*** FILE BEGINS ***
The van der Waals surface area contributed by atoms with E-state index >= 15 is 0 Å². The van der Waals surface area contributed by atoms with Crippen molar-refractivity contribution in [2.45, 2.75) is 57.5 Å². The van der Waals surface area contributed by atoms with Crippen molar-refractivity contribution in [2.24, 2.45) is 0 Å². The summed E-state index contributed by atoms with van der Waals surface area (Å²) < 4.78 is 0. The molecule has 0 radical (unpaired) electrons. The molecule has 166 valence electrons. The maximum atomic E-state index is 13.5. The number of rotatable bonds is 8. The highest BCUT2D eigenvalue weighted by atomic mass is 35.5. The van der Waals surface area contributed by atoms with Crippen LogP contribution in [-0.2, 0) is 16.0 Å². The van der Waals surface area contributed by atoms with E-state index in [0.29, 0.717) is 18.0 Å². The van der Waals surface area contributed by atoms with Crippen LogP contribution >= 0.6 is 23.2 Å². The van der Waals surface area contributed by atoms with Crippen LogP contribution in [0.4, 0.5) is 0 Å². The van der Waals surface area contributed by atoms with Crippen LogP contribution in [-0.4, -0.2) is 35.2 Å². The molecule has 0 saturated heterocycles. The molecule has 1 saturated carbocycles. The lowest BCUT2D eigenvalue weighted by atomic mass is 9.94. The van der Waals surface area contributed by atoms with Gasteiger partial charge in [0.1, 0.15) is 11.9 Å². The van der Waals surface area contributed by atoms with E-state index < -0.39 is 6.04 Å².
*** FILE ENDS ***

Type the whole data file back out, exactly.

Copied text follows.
The van der Waals surface area contributed by atoms with E-state index >= 15 is 0 Å². The van der Waals surface area contributed by atoms with Crippen molar-refractivity contribution in [2.45, 2.75) is 57.5 Å². The van der Waals surface area contributed by atoms with Crippen molar-refractivity contribution in [2.24, 2.45) is 0 Å². The summed E-state index contributed by atoms with van der Waals surface area (Å²) < 4.78 is 0. The molecule has 0 radical (unpaired) electrons. The molecule has 166 valence electrons. The maximum atomic E-state index is 13.5. The number of rotatable bonds is 8. The highest BCUT2D eigenvalue weighted by atomic mass is 35.5. The van der Waals surface area contributed by atoms with Crippen LogP contribution in [-0.2, 0) is 16.0 Å². The van der Waals surface area contributed by atoms with E-state index in [0.29, 0.717) is 18.0 Å². The van der Waals surface area contributed by atoms with Crippen LogP contribution >= 0.6 is 23.2 Å². The van der Waals surface area contributed by atoms with Crippen LogP contribution in [0.4, 0.5) is 0 Å². The van der Waals surface area contributed by atoms with Crippen LogP contribution in [-0.4, -0.2) is 35.2 Å². The molecule has 0 saturated heterocycles. The molecule has 1 saturated carbocycles. The lowest BCUT2D eigenvalue weighted by atomic mass is 9.94. The van der Waals surface area contributed by atoms with Gasteiger partial charge in [0.1, 0.15) is 11.9 Å². The van der Waals surface area contributed by atoms with E-state index < -0.39 is 6.04 Å².